Nearly ONE FOUR adult person in the United States has removed the Facebook application in the last year

Facebook's data privacy scandal seems to have had an impact on its users. A new study by Pew Research surveyed users to measure their activity on the site in the last 12 months

Facebook's data privacy scandal seems to have had an impact on its users.

A new study by Pew Research surveyed users to measure their activity on the site in the last 12 months.

They discovered that a large part of the population had taken a prolonged break from Facebook, while 26 percent had eliminated the application altogether.

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Facebook's data privacy scandal seems to have had an impact on its users. A new study by Pew Research surveyed users to measure their activity on the site in the last 12 months

Facebook's data privacy scandal seems to have had an impact on its users. A new study by Pew Research surveyed users to measure their activity on the site in the last 12 months

For the study, researchers surveyed 4,594 American adults between May 29 and June 11.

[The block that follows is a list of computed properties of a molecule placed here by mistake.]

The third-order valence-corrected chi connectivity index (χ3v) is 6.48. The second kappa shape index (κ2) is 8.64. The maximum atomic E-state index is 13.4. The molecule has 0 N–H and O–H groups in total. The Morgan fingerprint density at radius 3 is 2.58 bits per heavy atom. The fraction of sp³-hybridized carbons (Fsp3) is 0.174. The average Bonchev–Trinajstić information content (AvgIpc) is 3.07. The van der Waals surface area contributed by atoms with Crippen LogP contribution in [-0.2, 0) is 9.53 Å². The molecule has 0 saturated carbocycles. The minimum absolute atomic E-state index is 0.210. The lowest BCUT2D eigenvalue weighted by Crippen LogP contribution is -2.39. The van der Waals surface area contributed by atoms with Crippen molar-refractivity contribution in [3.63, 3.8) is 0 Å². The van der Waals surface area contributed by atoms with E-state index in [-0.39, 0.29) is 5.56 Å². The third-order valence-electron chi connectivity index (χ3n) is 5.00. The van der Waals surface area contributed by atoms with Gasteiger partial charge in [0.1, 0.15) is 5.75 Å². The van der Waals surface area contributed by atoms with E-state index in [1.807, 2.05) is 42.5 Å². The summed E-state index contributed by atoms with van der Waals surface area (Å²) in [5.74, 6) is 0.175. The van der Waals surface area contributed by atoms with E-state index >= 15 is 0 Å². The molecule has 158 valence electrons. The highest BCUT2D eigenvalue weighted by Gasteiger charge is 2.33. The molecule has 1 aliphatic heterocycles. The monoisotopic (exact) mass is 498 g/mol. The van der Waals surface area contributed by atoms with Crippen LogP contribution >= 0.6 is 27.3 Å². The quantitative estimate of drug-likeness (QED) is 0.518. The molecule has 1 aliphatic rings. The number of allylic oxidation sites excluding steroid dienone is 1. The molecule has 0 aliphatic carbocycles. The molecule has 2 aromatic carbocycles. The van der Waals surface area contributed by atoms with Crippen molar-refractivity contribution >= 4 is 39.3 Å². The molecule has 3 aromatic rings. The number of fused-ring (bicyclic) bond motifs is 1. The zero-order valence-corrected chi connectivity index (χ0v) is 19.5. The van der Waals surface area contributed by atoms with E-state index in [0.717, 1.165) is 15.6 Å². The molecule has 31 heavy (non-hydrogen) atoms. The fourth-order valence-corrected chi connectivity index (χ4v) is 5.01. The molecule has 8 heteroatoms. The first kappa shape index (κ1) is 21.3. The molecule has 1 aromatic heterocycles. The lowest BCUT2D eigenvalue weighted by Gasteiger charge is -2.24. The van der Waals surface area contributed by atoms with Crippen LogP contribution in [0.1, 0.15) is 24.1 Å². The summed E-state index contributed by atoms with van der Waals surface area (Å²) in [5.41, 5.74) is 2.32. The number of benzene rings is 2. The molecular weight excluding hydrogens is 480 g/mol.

Of the respondents, 54 percent said they had changed their privacy settings, while 42 percent had taken a break from the site.

Overall, 74 percent of respondents took at least one of those actions in the last 12 months.

Interestingly, Pew found that respondents' answers differ greatly based on their age.

They discovered that younger users were much more likely than older users to have altered their privacy settings or removed the Facebook application from their phone.

An astonishing 44 percent of users between the ages of 18 and 29 have removed the Facebook application from their phone, compared to only 12 percent of users 65 and older.

For the study, researchers surveyed 4,594 American adults between May 29 and June 11. Of those respondents, 54% said they had changed their privacy settings, while 42% had taken a break.

For the study, researchers surveyed 4,594 American adults between May 29 and June 11. Of those respondents, 54% said they had changed their privacy settings, while 42% had taken a break.

For the study, researchers surveyed 4,594 American adults between May 29 and June 11. Of those respondents, 54% said they had changed their privacy settings, while 42% had taken a break.

Meanwhile, only one third of Facebook users aged 65 or older have changed their privacy settings compared to 64 percent of younger users.

Similar proportions of adults and younger users have taken a break from Facebook in the last year.

The findings come after the Cambridge Analytica scandal that shook Facebook earlier this year.

In March, it was discovered that the data of more than 87 million users had been unknowingly collected by the research affiliated with Trump, Cambridge Analytica.